As most of my regular readers may have noticed (and I’ve seen questions about this!) that most all hydroponic systems are for growing vegetables for their tops, like herbs, salad greens, tomatoes, etc. So what if you want to grow potatoes, carrots, onions or other root vegetables? I have now researched this and come up with solutions on how to grow root vegetables indoors.
How to Grow Root Vegetables Indoors with Soil – Potatoes
This basically comes down to whether you wish to use soil or hydroponics. In this case, I am thinking that the hydroponic option is actually the more difficult of the two although it does have its advantages.
Potatoes need a lot of space so for these you would want a 5 – 10-gallon container. You will be able to get a far greater yield than with a smaller container. Chit your potatoes by leaving them in natural light to sprout. It is best to use seed potatoes purchased from a garden shop as store-bought potatoes often have insecticides and such sprayed on them. Having said that, I would still probably try to grow some of those potatoes that end up growing in the bottom of the bag from the store. You can cut the potatoes up – just make sure there is at least one growing eye and a good size chunk of potato on each piece. Sprouting needs to have happened for the potato to successfully produce more potatoes.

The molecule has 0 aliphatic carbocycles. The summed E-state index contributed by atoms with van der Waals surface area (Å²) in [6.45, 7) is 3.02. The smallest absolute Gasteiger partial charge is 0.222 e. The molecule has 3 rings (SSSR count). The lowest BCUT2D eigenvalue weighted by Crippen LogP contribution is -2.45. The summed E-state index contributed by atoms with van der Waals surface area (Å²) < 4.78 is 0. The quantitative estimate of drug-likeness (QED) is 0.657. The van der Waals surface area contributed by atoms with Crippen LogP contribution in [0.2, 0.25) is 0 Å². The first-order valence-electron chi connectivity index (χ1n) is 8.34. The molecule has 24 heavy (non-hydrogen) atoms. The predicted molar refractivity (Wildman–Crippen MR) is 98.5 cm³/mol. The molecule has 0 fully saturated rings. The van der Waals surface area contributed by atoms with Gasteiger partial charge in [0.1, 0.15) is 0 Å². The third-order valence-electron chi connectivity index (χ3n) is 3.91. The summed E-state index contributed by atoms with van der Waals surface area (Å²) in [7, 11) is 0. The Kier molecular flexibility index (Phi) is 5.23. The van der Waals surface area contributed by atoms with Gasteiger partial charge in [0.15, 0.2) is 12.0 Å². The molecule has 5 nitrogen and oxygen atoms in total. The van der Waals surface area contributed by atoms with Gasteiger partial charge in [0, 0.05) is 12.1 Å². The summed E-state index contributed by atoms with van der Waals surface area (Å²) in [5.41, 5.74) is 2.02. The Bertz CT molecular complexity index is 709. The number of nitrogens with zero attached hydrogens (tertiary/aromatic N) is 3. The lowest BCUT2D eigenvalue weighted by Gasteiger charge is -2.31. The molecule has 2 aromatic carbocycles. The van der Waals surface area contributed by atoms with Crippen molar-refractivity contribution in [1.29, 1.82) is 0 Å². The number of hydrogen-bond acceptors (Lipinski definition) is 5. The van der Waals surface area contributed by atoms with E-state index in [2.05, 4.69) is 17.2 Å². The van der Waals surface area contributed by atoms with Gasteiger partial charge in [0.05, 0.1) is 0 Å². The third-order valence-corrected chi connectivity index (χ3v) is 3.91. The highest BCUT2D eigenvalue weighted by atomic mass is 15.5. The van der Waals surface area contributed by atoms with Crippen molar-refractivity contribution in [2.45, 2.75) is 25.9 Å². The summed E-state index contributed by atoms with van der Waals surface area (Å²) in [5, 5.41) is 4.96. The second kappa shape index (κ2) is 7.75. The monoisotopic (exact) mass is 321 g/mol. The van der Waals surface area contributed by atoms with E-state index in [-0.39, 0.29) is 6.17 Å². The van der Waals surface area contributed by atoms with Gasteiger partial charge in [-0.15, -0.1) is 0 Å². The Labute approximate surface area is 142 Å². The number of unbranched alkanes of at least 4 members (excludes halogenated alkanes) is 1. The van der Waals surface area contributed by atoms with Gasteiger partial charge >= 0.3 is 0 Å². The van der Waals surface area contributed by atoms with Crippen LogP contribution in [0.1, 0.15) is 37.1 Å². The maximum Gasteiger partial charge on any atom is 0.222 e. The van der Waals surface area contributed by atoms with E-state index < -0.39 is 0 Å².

What to Grow Them In?
You can use any kind of tall plastic, food-grade container or even bags, such as old fertilizer bags. Use good quality potting soil. Put a few inches of soil in the bottom of your container and place your potatoes with the sprouting eyes turned upwards. Cover with a few inches of soil and water. This should leave plenty of your container above the potatoes with nothing in it. This is what we want. If you are using a fertilizer bag, just roll down the edges to make it more manageable at this stage.
Watering and Maintenance
When watering, you want the soil moist but with no pooling of water at the bottom of the container as this will cause the potatoes to rot. Once you get 4-5 inches of top growth, start adding more soil so that at any time, there is only a few inches of green growth showing at the top. Keep doing this as the plants grow until your container or bag is full. The potatoes will grow from the stem of the potatoes that have grown up through the soil and you will have a bountiful harvest. Water about every third day, ensuring that you water enough to dampen the soil all the way to the bottom. The soil should be moist but not wet.
The indoor potato planting process is simple, but your potatoes will need some maintenance throughout their growth cycle to ensure a high yield and healthy spuds. First, find a good, natural light source in your home to ensure about 14 hours of light per day, or use LED lights if growing all year round. Potatoes need to be kept at room temperature. During the winter, this temperature might drop a bit so you will want to keep them near a heat source but not overheated.